The *shocking* truth about Options: You don't have to turn them on!

A pair of feet with sneakers on, standing behind two arrows pointing different directions.

If adding in some options to slow down attacks, allow for auto-acceleration, and skip quick-time-events means that somebody else can actually be able to engage with the game so they can have their play experience of challenge, too, then how the fudge is that any of my business? Spoiler: it’s not.

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They Need To Talk: representing stuttering characters in games

A child with their mouth open facing a microphone.

We need to talk about stuttering in games. And yes, this is partially because when you search for “stuttering in games”, you’re most likely going to get some articles or videos about frame rate before you get anything about stuttering character representation.

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Keeping safe and healthy at in-person game jams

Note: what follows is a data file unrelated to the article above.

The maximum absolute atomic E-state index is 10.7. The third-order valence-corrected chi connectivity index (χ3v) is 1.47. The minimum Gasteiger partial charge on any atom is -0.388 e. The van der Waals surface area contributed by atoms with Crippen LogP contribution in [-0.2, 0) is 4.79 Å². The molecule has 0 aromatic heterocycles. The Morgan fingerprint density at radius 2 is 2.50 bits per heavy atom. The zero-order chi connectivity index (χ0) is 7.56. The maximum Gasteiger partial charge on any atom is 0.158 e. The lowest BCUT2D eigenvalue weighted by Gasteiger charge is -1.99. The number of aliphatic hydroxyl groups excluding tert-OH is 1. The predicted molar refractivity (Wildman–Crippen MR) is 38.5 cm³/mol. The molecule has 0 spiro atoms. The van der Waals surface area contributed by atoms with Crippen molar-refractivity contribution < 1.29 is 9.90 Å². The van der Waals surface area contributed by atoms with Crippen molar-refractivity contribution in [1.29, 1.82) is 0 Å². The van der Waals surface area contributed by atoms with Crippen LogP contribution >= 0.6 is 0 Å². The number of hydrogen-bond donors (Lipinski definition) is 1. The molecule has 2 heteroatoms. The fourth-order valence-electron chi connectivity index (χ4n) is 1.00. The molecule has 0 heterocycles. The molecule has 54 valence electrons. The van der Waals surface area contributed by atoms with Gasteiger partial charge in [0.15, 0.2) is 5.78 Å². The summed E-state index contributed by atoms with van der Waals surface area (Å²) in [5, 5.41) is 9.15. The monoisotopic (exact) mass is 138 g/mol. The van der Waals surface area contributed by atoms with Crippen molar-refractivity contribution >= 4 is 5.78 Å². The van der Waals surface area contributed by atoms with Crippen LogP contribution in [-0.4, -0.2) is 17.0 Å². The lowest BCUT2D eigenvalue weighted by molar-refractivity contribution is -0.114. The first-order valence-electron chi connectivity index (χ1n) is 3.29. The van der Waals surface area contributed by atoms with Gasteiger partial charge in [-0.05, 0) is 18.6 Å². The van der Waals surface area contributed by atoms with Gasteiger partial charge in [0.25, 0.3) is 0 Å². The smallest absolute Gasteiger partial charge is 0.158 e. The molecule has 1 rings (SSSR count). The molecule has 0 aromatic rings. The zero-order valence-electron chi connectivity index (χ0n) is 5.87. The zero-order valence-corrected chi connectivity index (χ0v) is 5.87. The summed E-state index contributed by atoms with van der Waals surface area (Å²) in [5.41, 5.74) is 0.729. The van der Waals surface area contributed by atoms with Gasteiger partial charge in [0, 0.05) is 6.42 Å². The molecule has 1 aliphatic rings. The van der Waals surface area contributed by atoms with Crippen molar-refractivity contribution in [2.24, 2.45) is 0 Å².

A group of people sitting at an indoor table with computers.

Game jams have somewhat of a reputation for being pretty dodgy environments for jammer’s health and safety. Everyone gets caught in the swell of making something stupendously wonderful, and they forget to sleep (or eat, or drink water, or be kind and respectful and inclusive). Fortunately, there’s heaps of stuff you and your jam site can do to make an in-person game jam safe for everyone and help you escape with your health intact.

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Mainstream Support for Mardi Gras 2019

Two men with their mouths open and smiling, dressed as sailors carrying pride flags.

In a world where the landscape is still pretty bleak in terms of representation and support in games themselves, especially AAA titles, it can be easy to feel like the things we love don’t really love us back. That’s why, when support came from a major company in a very visible and very tangible way, in the form of a sponsored float at one of the biggest events for the queer community in Australia… it came as a welcome surprise.

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We Can Do Better: Ableist Language in Games

Scrabble tiles spelling out 'Choose your words' in a crossword formation.

The words in your games, in your promo materials, in your public speeches and panels. Are they just conveying what you intend to convey, or are they also conveying some unintended hurtful messages about disabled folks and people living with mental illness?

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